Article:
Sounds almost like a jazz record.


Oh, yeah, that’s how you gotta do, be funky. Be funky and get everybody in, keep it movin’. I don¹t know how folks be, like, “I spent three years makin’ a record and spent 25 million dollars!” That’s crazy! I can’t even imagine. And they wonder why they don¹t make their money back! That’s just crazy!


Let’s not go there.


(Laughs) Yeah, go ‘head!


Cookie sounds like a very observational record. Where Bitter was very internalized, Cookie sounded like you had a lot of things that you had to get off your chest.


Yeah, they’re just stories. They’re just talkin’ stories, man. I sit in my basement and I just start writing and then all of a sudden I start to see a picture and I hear the picture. It becomes like a movie in my head and I can see it and I know what I wanna write about, what I’m feeling and experiencing. I kind of knew every song. I had the sequence of this record before it was done and it only went through maybe two changes. It’s a whole picture in my head. I just love concept records. Like those Pink Floyd records, The Wall and the early Funkadelic stuff. And the Prince records were little experiences, a part of his life like chapters in his memoirs. That’s just where I come from.


You worked with a bunch of different people who come from the same kind of energy. Talib Kweli, Caron Wheeler, Lalah Hathaway-


Yeah, well, the record company wanted me to get like Jill Scott, Musiq Soulchild, Maxwell, D’Angelo, all the popular people who had selling quotas and marketability. I asked all of ’em and for various reasons and things, it never happened. Spiritually, this worked for the better. I got to work with people who I love and admire and who I think are some of the best fuckin’ singers out there. I don¹t mean to be arrogant, but Lalah Hathaway can sing! Like, for real! And that’s great and I love having that. She may not be selling a million records but there’s no doubt whoever’s gonna hear this record gonna tell me that she can’t sing her ass off.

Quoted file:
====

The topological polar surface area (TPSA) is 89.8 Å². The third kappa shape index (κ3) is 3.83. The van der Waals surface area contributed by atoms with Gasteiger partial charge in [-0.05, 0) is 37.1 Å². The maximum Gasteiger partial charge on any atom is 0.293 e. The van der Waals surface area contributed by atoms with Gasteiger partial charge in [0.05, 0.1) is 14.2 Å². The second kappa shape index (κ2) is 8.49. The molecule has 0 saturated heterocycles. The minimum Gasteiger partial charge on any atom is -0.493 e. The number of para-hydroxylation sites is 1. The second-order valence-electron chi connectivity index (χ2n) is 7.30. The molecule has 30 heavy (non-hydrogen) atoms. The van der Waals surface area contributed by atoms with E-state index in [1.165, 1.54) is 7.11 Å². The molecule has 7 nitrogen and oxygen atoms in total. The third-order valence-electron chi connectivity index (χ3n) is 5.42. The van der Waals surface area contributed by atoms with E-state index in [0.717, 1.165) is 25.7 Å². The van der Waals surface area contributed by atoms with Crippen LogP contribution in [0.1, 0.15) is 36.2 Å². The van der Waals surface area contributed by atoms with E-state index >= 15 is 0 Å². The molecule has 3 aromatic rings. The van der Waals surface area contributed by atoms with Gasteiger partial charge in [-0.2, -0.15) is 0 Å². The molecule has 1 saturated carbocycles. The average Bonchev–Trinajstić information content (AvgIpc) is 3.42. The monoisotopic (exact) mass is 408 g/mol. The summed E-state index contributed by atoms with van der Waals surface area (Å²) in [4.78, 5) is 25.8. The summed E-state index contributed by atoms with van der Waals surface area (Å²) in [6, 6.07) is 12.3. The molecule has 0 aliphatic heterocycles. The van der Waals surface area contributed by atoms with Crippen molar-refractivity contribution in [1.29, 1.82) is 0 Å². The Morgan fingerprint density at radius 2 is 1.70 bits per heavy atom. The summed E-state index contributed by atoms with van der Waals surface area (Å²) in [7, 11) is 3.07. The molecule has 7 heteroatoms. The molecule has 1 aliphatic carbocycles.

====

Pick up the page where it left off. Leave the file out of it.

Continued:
As opposed to be forced to use some quote/unquote “name” artist who may not be anywhere near as talented, but helps the “marketability” of the record.


I have names, but I have, like, the original emcees! I got Angela Davis, Countee Cullen, Gil Scott-Heron, you know? I got Michael Hampton from Funkadelic. They’re not “marketable” or people may not know about ’em, but that’s what I’m trying to tell people. Don¹t worry about what his name his. Did you dig what he was playing? You don¹t have to know who he is, did you dig what he was singin’? You don¹t have to know what they look like, it’s funky, ain’t it? (Laughs) That’s what I’m going for.